The Picture that Changed the World


In the case of the three year old Aylan Kurdi, the picture was a thousand times more powerful than the word. Aylan, his five-year-old elder brother Ghalib and mother Rehan died off the Turkish shores after their flimsy boat capsized and they fell to the mercy of an unforgiving sea. Like thousands of other migrants, Aylan’s family had hoped to make it across the Aegean Sea to the land of hope that Europe has seemingly become to the refugees in war-torn Middle East nations. The toddler’s last words to his father before the waves tore them apart, ‘Daddy, please don’t die’, has left Abdullah Kurdi shattered, his grief beyond words.

Soon after, pictures of Aylan’s body that had washed up on the Turkish shores flooded the social media, knocking on global conscious to wake and save millions of Aylan’s from impending death in the face of a better tomorrow. The said picture haunts the world, a constant reminder of what the world has failed to do; extend a simple hand of humanity to the thousands fleeing the conflicts that plague their homeland.

Not a day goes by without extensive coverage of the EU refugee crisis in the media. The European Union is facing a major surge in the number of refugees arriving at its doors and shores. An ever-increasing proportion of them are Syrians. From July 2014 to July 2015, there were almost 210,000 asylum applications in the EU by Syrian nationals. Official statistics state that 7.6 million Syrians are internally displaced while 4.2 million have sought refuge in neighboring countries, principally in Lebanon, Jordan, and Turkey.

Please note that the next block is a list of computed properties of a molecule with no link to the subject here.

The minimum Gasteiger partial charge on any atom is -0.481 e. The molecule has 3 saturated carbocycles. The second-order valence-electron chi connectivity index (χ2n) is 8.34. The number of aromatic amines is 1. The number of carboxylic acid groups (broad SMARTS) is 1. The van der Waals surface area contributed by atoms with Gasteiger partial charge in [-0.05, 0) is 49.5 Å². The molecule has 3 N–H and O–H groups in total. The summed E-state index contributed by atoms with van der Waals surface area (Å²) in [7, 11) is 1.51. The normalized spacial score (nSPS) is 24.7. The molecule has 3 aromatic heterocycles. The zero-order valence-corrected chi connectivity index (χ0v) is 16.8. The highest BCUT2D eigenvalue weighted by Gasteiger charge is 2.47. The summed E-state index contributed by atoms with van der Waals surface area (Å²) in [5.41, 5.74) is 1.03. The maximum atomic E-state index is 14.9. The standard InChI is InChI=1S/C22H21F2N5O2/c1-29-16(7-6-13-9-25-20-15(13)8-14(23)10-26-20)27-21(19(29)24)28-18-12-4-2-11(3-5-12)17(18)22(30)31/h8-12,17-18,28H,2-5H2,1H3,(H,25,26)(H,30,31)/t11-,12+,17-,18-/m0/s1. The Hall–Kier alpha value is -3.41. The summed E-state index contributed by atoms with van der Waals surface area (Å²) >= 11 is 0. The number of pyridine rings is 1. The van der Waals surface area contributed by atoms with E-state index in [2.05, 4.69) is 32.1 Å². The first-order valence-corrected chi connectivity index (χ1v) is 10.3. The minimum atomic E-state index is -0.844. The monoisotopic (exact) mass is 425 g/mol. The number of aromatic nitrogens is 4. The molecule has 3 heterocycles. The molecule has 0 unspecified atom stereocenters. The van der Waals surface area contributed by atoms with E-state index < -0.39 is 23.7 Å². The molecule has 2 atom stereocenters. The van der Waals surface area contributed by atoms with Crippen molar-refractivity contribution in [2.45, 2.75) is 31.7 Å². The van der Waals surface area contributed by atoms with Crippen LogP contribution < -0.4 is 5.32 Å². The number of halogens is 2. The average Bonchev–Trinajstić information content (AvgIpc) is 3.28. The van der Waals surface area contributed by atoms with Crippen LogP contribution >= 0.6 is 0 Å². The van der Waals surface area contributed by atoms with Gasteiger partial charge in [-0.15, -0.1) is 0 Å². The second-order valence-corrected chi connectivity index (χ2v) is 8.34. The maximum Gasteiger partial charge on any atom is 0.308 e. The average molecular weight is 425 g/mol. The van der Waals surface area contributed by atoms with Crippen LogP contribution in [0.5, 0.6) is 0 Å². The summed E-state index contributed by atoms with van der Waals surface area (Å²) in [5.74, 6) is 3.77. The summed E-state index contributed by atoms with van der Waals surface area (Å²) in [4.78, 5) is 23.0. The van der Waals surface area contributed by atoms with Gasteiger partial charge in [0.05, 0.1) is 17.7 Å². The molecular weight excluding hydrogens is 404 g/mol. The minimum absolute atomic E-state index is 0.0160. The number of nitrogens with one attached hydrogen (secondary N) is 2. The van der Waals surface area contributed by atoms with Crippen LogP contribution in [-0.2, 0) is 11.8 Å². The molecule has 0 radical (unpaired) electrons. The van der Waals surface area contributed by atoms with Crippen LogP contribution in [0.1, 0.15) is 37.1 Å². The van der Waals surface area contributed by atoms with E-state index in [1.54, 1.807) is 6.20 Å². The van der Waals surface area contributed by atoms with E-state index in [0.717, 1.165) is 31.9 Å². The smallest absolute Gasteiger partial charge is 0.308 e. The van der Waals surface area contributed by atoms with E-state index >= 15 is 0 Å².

Following the deaths of the children, the tide in Europe has changed to a more sympathetic tone. Aid and assistance is increasing at the ports where migrants are arriving to. However, progress is slow in the face of the dire crisis. Turkey, which had opened their borders and welcomed the migrants, has warned that they are reaching their capacity to house and take care of the migrants. Some European countries have been criticized for offering sanctuary only to a small number of refugees, or for discriminating between Muslims and Christians. There’s also been a good deal of continental hand-wringing over the general dysfunction of Europe’s systems for migration and asylum.

The saddest part of this global humanitarian issue is that most nations still remain blind to the situation. Arab and Muslim nations are yet to say or do anything regarding the issue, prompting many to question their humanity and intentions. Whatever the internal situation of the respective country maybe, it is time the world paid more serious attention to the issue. Otherwise, history will note that it was this moment, this hesitation that allowed thousands of other Aylan’s and Ghalib’s to die at the mercy of difficult and trying times.



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